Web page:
Nothing sabotages your productivity quite like bad habits. They are insidious, creeping up on you slowly until you don’t even notice the damage they’re causing.
Bad habits slow you down, decrease your accuracy, make you less creative, and stifle your performance. Getting control of your bad habits is critical, and not just for productivity’s sake. A University of Minnesota study found that people who exercise a high degree of self-control tend to be much happier than those who don’t, both in the moment and in the long run.
“By constant self-discipline and self-control you can develop greatness of character.” –Grenville Kleiser
Some bad habits cause more trouble than others, and the nine that follow are the worst offenders. Shedding these habits will increase your productivity and allow you to enjoy the positive mood that comes with increased self-control.
Impulsively surfing the Internet. It takes you 15 consecutive minutes of focus before you can fully engage in a task. Once you do, you fall into a euphoric state of increased productivity called flow. Research shows that people in a flow state are five times more productive than they otherwise would be. When you click out of your work because you get an itch to check the news, Facebook, a sport’s score, or what have you, this pulls you out of flow. This means you have to go through another 15 minutes of continuous focus to reenter the flow state. Click in and out of your work enough times, and you can go through an entire day without experiencing flow.
Perfectionism. Most writers spend countless hours brainstorming characters and plot, and they even write page after page that they know they’ll never include in the book. They do this because they know that ideas need time to develop. We tend to freeze up when it’s time to get started because we know that our ideas aren’t perfect and what we produce might not be any good. But how can you ever produce something great if you don’t get started and give your ideas time to evolve? Author Jodi Picoult summarized the importance of avoiding perfectionism perfectly: “You can edit a bad page, but you can’t edit a blank page.”
Meetings. Meetings gobble up your precious time like no other. Ultra-productive people avoid meetings as much as humanly possible. They know that a meeting will drag on forever if they let it, so when they must have a meeting they inform everyone at the onset that they’ll stick to the intended schedule. This sets a clear limit that motivates everyone to be more focused and efficient.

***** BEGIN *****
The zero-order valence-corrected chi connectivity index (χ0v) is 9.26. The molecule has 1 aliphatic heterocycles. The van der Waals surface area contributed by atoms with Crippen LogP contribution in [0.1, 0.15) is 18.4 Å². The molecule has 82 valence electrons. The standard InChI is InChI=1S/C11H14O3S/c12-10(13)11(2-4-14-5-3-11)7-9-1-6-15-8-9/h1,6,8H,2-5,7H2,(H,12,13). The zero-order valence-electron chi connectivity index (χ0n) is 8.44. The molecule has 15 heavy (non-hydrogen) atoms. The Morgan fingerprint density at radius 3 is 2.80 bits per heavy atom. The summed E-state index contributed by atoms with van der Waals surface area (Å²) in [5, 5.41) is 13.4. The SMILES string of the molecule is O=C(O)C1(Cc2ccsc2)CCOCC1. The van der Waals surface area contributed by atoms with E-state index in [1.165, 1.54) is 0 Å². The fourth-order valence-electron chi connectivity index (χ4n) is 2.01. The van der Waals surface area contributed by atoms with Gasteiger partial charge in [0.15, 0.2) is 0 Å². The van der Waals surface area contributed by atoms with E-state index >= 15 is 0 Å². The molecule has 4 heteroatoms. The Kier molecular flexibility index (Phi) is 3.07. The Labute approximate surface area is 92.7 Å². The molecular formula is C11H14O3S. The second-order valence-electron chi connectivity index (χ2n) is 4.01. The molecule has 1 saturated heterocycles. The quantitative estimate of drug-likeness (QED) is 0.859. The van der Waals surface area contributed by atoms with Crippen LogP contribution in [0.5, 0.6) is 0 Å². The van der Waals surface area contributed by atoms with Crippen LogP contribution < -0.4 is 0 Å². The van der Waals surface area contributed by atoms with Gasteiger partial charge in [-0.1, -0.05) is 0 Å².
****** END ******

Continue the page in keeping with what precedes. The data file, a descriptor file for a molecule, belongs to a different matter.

Responding to e-mails as they arrive. Productive people don’t allow their e-mail to be a constant interruption. In addition to checking their e-mail on a schedule, they take advantage of features that prioritize messages by sender. They set alerts for their most important vendors and their best customers, and they save the rest until they reach a stopping point in their work. Some people even set up an autoresponder that lets senders know when they’ll be checking their e-mail again.
Hitting the snooze button. When you sleep, your brain moves through an elaborate series of cycles, the last of which prepares you to be alert at your wake up time. This is why you’ll sometimes wake up right before your alarm clock goes off—your brain knows it’s time to wake up and it’s ready to do so. When you hit the snooze button and fall back asleep, you lose this alertness and wake up later, tired and groggy. Worst of all, this grogginess can take hours to wear off. So no matter how tired you think you are when your alarm clock goes off, force yourself out of bed if you want to have a productive morning.
Multitasking. Multitasking is a real productivity killer. Research conducted at Stanford University confirms that multitasking is less productive than doing a single thing at a time. The researchers found that people who are regularly bombarded with several streams of electronic information cannot pay attention, recall information, or switch from one job to another as well as those who complete one task at a time. When you try to do two things at once, your brain lacks the capacity to perform both tasks successfully.